The trio of American heroes cross all boundaries of gender, race and workplace at a time when Jim Crow was beginning his long, slow death rattle. The scene in which Johnson must run to a separate building at Langley Research Center to use the segregated bathroom there, reportedly, was not entirely true. The restrooms were unmarked, and she carried on using the "white" one without realizing it. But the scene is peak Henson and underscores the struggle she and her sisters undertook to take humankind to infinity and beyond.
"Hidden Figures" is currently streaming on Disney+.
We can’t make a roundup of movies for Women’s History Month without mentioning the late Supreme Court Justice Ruth Bader Ginsburg. The 2018 documentary "RBG" explores Ginsburg’s upbringing and works on the high court, as well as her daily life as an 80-something icon — just a few years before her death in September 2020.
She lives on as an icon for women’s advocacy, both in the work she forged and the ever-trendy Notorious RBG emblems adorned by the masses.
"RBG" is currently streaming on Netflix.
Looking for a great film for the kids to celebrate Women’s History Month? Watch (or rewatch — let’s be honest) Disney’s "Frozen." The two main characters are women, sisters in fact, and some of Disney’s best female role models on film.
Elsa is a queen with magical powers, and her story is about learning to overcome shame and to take pride in her unique gifts.
Anna has her own unique gifts, but not the magical kind. Audiences follow this brave, resourceful, determined, kind, loving woman on a journey to save the world with a very special act of love.
"Frozen" is currently streaming on Disney+.
The life of trailblazing but oft-forgotten 1920s blues singer Ma Rainey (Viola Davis) was the inspiration for the 1982 August Wilson play this film is based on. Rainey is an icon of not only music, but also queerness. "She was unapologetic about her sexuality," Davis told The Advocate. "I felt like Ma always had a woman with her. A lot of the women who dance with her were her women. She had orgies with them. That was her world. I didn't want to sweep it under the rug."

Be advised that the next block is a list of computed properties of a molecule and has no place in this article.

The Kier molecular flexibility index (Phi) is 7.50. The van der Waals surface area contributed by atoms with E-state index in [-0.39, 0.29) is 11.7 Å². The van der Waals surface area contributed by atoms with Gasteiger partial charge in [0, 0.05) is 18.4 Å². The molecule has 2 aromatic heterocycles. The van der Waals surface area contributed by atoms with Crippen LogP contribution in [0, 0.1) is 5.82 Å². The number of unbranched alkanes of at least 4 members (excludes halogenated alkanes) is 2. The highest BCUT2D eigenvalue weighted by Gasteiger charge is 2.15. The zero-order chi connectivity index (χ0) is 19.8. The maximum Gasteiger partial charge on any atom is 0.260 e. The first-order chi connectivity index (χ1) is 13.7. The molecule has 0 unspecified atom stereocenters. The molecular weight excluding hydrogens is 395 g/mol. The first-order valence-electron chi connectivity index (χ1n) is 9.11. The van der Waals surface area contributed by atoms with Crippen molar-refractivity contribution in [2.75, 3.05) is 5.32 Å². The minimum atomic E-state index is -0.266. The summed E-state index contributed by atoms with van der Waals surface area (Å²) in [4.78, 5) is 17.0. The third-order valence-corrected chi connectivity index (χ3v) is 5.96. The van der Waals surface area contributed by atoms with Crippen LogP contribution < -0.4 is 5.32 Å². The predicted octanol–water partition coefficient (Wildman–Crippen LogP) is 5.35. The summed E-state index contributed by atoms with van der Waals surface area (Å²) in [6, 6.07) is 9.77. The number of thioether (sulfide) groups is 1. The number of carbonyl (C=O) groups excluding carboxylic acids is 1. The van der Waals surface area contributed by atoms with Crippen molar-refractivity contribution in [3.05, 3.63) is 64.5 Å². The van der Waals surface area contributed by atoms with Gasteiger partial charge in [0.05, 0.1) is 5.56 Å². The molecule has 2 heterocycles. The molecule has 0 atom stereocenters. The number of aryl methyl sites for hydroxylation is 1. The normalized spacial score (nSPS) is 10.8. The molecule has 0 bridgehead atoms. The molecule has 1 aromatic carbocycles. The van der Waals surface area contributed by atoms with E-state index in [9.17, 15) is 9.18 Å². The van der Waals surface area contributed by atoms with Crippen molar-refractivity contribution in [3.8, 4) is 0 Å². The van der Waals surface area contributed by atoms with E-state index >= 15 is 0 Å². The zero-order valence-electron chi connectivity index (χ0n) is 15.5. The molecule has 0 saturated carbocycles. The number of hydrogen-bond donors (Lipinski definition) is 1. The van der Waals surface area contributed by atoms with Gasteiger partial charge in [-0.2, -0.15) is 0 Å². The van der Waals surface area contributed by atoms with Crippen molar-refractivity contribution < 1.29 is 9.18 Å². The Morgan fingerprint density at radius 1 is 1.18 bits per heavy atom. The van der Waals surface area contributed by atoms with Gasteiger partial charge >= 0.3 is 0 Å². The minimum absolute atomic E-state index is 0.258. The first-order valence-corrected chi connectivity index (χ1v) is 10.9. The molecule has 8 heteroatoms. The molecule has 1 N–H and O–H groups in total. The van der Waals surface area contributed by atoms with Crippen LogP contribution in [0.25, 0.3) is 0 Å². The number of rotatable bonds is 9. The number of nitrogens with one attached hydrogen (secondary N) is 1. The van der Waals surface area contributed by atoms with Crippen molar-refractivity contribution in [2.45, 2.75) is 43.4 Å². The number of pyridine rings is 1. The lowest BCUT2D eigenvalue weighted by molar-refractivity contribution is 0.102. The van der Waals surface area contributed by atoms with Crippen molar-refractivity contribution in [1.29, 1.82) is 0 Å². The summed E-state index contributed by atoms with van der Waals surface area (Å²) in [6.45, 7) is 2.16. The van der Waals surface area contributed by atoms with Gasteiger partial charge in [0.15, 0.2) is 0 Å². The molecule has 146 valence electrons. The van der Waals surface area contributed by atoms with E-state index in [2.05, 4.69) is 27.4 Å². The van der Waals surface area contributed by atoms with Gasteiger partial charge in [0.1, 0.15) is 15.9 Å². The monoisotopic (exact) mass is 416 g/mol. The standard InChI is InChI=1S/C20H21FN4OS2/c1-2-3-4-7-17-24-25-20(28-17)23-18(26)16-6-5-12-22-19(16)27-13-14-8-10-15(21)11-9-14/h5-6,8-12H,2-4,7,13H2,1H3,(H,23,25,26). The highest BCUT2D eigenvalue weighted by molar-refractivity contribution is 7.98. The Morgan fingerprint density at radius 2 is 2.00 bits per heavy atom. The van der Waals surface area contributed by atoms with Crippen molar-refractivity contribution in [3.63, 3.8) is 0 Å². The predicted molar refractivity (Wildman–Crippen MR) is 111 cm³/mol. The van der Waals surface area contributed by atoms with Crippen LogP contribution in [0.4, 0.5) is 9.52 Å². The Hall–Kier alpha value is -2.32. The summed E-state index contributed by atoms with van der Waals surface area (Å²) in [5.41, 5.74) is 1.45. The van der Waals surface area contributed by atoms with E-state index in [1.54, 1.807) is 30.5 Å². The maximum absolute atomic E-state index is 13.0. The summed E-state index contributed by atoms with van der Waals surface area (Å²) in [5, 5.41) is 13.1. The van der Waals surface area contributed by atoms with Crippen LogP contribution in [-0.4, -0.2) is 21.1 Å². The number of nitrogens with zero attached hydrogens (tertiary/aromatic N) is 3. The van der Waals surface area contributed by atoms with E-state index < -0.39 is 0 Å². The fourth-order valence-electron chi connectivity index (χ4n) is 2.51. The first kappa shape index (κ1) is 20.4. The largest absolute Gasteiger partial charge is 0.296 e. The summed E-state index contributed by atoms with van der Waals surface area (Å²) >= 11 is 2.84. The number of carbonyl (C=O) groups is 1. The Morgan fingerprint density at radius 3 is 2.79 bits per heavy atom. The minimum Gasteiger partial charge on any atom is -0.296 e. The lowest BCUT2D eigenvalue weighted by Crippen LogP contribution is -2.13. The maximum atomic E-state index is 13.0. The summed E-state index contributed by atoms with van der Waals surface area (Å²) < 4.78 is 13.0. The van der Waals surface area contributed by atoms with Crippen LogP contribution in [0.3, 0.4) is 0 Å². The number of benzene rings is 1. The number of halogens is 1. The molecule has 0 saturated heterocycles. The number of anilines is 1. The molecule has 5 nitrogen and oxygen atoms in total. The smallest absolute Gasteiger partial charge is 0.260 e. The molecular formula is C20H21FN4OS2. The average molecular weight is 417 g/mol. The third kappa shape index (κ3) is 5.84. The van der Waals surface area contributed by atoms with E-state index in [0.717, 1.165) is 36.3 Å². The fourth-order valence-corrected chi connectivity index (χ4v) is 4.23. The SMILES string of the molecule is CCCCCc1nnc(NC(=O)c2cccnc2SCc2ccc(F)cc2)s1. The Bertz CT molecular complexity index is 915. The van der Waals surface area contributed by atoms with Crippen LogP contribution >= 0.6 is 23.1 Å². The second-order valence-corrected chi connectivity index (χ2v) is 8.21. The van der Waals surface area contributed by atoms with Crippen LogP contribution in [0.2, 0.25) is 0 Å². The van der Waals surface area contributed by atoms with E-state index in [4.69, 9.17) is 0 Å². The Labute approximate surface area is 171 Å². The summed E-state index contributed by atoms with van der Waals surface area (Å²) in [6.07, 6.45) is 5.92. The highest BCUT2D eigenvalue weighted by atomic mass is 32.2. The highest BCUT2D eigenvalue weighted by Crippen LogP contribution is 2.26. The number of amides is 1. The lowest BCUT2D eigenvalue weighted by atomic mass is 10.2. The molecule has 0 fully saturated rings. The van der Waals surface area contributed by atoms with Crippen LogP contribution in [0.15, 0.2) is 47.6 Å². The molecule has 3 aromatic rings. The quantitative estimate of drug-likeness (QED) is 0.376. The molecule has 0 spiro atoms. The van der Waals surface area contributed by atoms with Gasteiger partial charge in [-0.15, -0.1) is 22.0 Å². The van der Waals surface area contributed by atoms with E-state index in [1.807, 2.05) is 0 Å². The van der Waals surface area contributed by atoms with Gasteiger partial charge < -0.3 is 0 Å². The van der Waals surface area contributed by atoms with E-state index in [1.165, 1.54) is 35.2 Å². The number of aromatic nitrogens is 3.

The title is derived from the Rainey song "Black Bottom," which refers to a dance of the same name. Created by African Americans in the rural South and made popular during the Jazz Age, the black bottom went mainstream and became a national craze throughout white America.
When Rainey and her band gather in a Chicago studio in 1927 to record a new album, tensions arise between young hot-headed trumpeter Levee (Chadwick Boseman), who dreams of leading his own band, and veterans Cutler (Colman Domingo) and Toledo (Glynn Turman). An appropriate transition from Black History Month to Women's History Month, this film deals with issues surrounding the exploitation of Black recording artists by white producers.
"Ma Rainey's Black Bottom" is currently streaming on Netflix.
"Battle of the Sexes" (2017) is ostensibly about the internationally televised Sept. 20, 1973, tennis match between 29-year-old Billie Jean King (Emma Stone) and 55-year-old Bobby Riggs (Steve Carrell). The film might instead be seen as a social commentary of the two athletes' own personal crucibles, only culminating in the legendary match. Riggs, riding high after beating tennis pro Margaret Court in a similar challenge four months earlier, is coming to terms with his legacy. And as King fights for equal pay for women's tennis, she struggles with the effect her emerging sexuality has on her marriage.
Spoiler alert: King won the match in three sets — a milestone in public acceptance of women's tennis. So, we know the outcome going in. The spectacle, held at the Houston Astrodome, set a record as the most-watched TV sports event of all time, seen by an estimated 50 million people in the United States and 90 million worldwide. Yet watching it play out here is almost as riveting as watching it live.